I saw an article somewhere in an art mag on the commodification of a gentleman from Syria who sold his skin. A movie was made, Oscars were nominated. Based on a true story. Modern slavery.
Much can be said about the details and will be.
I had read a book by the foremost psychologist of the last century the grandfather of cognitive therapy, called The Myth of Self Esteem by Dr. Albert Ellis. Just reading that I wasn't a thing to be evaluated and appraised lifted my lifelong depression and over-anxiety. It was the kind of relief from psychological pain that yogis and religionists call a spiritual experience, but with them, it is mere distraction. In fact, it is in their interests to perpetuate the pain so that they can continue to sell a temporary relief. Original sin, misuse of the term 'evolve' (you aren't apparently) etc etc.
This is the cure. I mean there are no magic silver bullet cures for anything, it's been 18 years and I work daily to overcome the programming that started at birth. The family therapist said it would continue to return but it wouldn't stay.
There are a lot of environmental contributing factors such as my coal miner fathers' lung cancer, extreme poverty, fascist siblings, derision from conservative neighbours for taking handouts from the government, they used to stand outside our house and shout abuse in Calgary, I was stalked, hunted and beaten on my way to and from school.
Without family money, girlfriends were forbidden by the fathers, I had no prospects. Careers were forbidden because I couldn't afford education, barred from the middle class, like many men, I resorted to driving for a living. I hated it, I hated the world, I hated me.
Lonely and dependant on expensive mood-altering drugs like the daily use of pot, I had a series of girlfriends who liked my long hair but since I couldn't afford kids, they left when boredom set in. Devastating to a romantic, flowers, one true love guy like me.
The point of all this is that it was all conditional, my self-acceptance. Even though I quit drugs, quit smoking cigarettes, went to art school and earned honour rolls and degrees, there was always another rite of passage I hadn't achieved.
I had made a commodity of myself and that commodity was constantly being self-evaluated for its worth.
So of course like everyone else, I was insane with anxiety and depression. The Prozac epidemic.
Then along comes this guy quoting Epictetus, who said, “What disturbs men's minds is not events but their judgments on events.” This took some getting used to. He even laid it out in detail, I was being 4-year old demanding conditions be met or else tantrums would ensue. The demands are the three major musts, complete with subgroups. The mind-blowing point, for me, is that unhealthy negative emotions are a consequence of these demands, for which there is no evidence. Healthy negative emotions are motivating and therefore self-helping. The trick is to turn one into the other. So he created a handy form for doing exactly that. This guy was a student of Albert Ellis, and he was dying of liver cancer when I met him on Facebook, stubbornly refusing to upset himself about a normal event that happens to everybody. His name was Will Ross and through his teaching, care and compassion, I began to use his tools and still do. I mean he was from New Zealand and try as he might he couldn't make me understand cricket but thankfully our friendship wasn't conditional.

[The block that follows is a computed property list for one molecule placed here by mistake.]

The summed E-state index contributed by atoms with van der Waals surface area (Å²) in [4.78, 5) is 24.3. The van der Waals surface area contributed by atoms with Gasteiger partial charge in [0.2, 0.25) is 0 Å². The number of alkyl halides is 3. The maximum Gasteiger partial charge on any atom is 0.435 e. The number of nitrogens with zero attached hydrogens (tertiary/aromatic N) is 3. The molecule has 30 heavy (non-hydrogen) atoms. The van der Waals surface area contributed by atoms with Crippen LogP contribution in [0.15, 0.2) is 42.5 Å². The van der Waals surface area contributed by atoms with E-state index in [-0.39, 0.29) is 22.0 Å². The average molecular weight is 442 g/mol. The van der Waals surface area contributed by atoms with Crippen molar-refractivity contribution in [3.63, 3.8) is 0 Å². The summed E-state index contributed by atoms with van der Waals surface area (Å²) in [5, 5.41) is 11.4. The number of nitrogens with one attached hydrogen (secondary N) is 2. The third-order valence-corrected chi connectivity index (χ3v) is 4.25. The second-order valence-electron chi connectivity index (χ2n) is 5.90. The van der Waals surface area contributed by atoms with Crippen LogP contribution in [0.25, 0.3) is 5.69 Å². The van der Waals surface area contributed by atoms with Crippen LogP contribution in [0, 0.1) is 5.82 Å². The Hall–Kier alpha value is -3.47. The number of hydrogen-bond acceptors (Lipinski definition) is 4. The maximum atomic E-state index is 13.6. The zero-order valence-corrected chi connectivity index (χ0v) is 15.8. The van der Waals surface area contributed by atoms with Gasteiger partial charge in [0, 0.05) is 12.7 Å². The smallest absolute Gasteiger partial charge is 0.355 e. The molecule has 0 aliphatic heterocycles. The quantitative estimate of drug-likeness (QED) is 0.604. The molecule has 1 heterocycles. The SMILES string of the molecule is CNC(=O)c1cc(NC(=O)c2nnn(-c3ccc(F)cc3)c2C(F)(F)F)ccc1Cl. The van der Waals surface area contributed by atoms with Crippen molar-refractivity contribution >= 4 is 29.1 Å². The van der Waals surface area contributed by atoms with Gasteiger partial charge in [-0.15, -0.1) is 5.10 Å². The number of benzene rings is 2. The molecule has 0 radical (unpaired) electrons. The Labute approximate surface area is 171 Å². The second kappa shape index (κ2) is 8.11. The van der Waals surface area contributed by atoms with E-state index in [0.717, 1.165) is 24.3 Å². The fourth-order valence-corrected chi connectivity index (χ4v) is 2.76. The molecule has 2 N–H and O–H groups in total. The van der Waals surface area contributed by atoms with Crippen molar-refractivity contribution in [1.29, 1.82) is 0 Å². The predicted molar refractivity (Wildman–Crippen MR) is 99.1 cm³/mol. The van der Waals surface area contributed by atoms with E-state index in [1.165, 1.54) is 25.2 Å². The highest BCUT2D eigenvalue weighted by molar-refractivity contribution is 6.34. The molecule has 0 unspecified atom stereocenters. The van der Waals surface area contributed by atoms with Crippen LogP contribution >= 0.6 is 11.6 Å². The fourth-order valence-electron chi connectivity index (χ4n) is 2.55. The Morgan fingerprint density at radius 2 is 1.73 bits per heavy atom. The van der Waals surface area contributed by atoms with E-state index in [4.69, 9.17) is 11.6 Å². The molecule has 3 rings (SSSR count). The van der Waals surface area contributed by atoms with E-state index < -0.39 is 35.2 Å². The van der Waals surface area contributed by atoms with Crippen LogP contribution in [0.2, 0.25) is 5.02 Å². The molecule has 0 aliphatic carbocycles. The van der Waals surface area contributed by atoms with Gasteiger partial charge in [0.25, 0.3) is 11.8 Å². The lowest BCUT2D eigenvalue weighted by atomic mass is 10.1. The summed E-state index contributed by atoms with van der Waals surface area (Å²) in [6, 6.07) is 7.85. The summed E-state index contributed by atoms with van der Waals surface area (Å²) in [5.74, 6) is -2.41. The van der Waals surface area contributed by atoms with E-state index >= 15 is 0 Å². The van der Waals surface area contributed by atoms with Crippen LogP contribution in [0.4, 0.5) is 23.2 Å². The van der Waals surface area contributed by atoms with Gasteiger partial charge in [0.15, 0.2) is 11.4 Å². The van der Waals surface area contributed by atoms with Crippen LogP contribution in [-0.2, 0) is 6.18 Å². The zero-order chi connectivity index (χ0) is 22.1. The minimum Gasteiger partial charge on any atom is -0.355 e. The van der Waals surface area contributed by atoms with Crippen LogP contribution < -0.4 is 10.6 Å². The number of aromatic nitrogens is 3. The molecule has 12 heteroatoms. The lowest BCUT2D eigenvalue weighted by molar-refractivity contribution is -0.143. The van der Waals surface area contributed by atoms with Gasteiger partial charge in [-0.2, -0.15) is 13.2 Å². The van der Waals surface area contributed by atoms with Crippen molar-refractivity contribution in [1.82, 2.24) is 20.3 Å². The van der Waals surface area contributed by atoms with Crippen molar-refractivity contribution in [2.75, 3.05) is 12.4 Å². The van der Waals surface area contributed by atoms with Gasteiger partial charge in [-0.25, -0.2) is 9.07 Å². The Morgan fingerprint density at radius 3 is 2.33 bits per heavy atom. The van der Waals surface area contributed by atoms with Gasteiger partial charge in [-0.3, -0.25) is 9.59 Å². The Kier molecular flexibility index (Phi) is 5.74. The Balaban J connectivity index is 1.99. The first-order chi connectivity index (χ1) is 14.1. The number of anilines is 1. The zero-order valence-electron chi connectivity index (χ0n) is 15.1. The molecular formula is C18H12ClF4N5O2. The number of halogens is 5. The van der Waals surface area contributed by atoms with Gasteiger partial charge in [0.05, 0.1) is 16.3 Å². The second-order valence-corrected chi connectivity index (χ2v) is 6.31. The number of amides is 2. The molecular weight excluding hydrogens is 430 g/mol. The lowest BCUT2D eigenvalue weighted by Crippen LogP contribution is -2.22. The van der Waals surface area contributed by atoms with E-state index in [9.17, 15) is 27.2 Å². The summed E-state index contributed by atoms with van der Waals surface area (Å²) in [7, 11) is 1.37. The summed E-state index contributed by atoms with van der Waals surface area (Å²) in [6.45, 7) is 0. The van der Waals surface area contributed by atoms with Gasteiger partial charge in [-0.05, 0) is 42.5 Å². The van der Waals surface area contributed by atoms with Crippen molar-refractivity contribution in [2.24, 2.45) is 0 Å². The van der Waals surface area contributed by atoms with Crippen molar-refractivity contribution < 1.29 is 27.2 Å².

David Burns in his Feeling Good book quoted studies at Stanford that proved when you say I highly prefer to have what I demand, but I don't HAVE to, the brain chemistry changes with the same effect as Prozac.
The key to the whole mess is the stupid notion of self-esteem, and turning myself into a commodity. A family therapist pointed out to me that when my income went down and my wife threw me out, that was a business deal. Relationships are unconditional. Especially relationship with myself. If she said I highly prefer you make more money right now but we'll figure it out, incomes are always up and down, jobs are all temporary really, or even more importantly if I said it to myself, things might have been different. Two months after I moved out a small ad agency hired me for a small fortune every month. The event didn't cure my depression and loss and overanxiety, I was still a commodity.
So in 2007 I read Ellis's thoughts on self-esteem and wrote a poem